Understanding Beta-Carotene Better
Carotenoids are fat-soluble pigments responsible for many of the colorful hues of plant leaves, fruits, and flowers. They also act as biological antioxidants, protecting cells and tissues from damage caused by naturally occurring oxygen free radicals in the body. And they’ve been linked to enhancing immune system function, protecting from sunburn, and inhibiting development of certain cancers.
Beta-carotene and lutein are two important carotenoids. Not only does beta-carotene give carrots their orange color, it may also be an important means of lessening the vitamin A deficiency prevalent in much of the world. Lutein, a major yellow pigment in corn and leafy green vegetables, is believed to protect the human retina’s macular region, reducing risk of the macular degeneration responsible for the most common age-related blindness.
Using isotopes to tag carotenoids in kale, a food especially rich in nutrients, researchers have increased their understanding of how the human body absorbs and uses carotenoids from a whole food and how efficiently the body uses beta-carotene to form vitamin A. The work was reported in the Journal of Lipid Research.
Scientists now know which three genes orchestrate formation of the flexible, durable, lightweight outer shell that protects the red flour beetle, Tribolium castaneum, and most other insects. Working with researchers at Kansas State University, they found that one gene cues production of a beetle’s outer cuticle, or exoskeleton. Another gene tells the fresh exoskeleton to harden up, while a third prompts an enzyme to build an inner cuticle that lines the insect’s gut.
The red flour beetle is best known as a stored-product pest that’s particularly fond of cereals and nuts. Understanding the processes involved in production of chitinous material—and the genes that guide them—may lead to development of alternative nonchemical pest-control measures. For if the beetle were to become unable to harden up its outer shell, it would be more vulnerable to control measures.
Researchers bent on improving one of the world’s top staple crops are painstakingly reviewing the nation’s Rice Core Collection. Comprising 1,791 entries, the core collection represents about 70 percent of the genetic variation among the National Small Grains Collection’s 18,408 rice accessions.
Why are they doing all this work?
They’re searching for rice germplasm with a natural resistance to an important plant disease. It’s called “straighthead” because it makes the entire rice head remain upright at maturity, and that causes infected heads to have sterile florets and lower yields. Losses can reach nearly 100 percent if highly susceptible varieties are planted during the wrong conditions. Commercial U.S. rice cultivars currently have no straighthead resistance, but 26 resistant indica and japonica rice lines with no yield losses due to this disease have been identified. Breeders are already incorporating some of them into their rice-breeding programs.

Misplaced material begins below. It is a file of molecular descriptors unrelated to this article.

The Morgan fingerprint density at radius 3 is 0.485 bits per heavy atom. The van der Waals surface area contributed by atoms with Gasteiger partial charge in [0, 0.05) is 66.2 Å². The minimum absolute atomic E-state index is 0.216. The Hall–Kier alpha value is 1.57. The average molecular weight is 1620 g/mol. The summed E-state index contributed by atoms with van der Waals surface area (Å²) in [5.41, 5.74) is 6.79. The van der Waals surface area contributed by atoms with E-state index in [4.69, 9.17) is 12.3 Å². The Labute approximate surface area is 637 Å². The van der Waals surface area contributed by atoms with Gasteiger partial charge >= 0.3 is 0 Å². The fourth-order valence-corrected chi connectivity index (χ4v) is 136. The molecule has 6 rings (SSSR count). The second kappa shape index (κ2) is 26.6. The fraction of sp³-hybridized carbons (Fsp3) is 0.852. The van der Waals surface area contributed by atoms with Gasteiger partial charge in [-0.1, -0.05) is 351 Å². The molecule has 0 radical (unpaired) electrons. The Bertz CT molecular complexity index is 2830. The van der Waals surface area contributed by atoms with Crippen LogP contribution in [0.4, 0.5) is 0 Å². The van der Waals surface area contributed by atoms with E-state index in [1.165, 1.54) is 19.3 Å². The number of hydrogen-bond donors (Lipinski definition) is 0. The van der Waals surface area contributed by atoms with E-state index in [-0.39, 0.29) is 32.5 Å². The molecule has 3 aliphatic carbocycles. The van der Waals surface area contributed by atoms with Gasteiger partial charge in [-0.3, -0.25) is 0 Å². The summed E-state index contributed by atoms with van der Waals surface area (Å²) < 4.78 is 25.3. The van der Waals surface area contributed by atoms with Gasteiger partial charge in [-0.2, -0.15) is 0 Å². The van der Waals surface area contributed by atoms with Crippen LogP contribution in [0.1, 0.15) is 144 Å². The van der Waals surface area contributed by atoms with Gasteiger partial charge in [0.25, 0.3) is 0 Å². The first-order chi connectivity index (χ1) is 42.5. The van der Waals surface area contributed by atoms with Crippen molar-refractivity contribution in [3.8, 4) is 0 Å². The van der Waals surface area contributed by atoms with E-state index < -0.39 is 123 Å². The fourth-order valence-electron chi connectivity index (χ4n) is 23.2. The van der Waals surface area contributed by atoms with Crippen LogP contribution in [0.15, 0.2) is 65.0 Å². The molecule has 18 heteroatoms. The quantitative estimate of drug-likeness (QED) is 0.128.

Scientists are also working on adjusting the amylose content of indica rice, the principal type grown worldwide. Intermediate-amylose rice, typical of U.S. long-grain rice, is dry and fluffy, whereas low-amylose rice, typical of U.S. medium-grain rice, is moist and sticky. The goal is to use hybridization and induced mutation breeding to produce high-yielding indica lines with good-quality grain and ideal amylose content for the U.S. rice industry.
Poult enteritis complex, or PEC, is hardly a household word. But this complex of viruses causes diarrhea, poor weight gain, and—in some cases—death of young turkeys. So it’s very good news that a new test for PEC has been developed that’s in a format that allows for detection of several types of viruses at one time. It relies on a molecular technique called real-time reverse transcription-polymerase chain reaction. Unlike current diagnostic methods for PEC-associated viruses, it’s both a highly sensitive and specific method for detecting viral RNA.
Formerly, intestinal samples have always been needed to make a definitive PEC diagnosis, but cloacal samples—easier to collect and process—have been found just as suitable for testing. Not only will this save time and money, it will also eliminate the need to euthanize birds for sampling. The technology has been provided to several laboratories for diagnostic use, and efforts are now under way to adapt the technique to diagnose related diseases in chickens.
"Science Update" was published in the January 2007 issue of Agricultural Research magazine.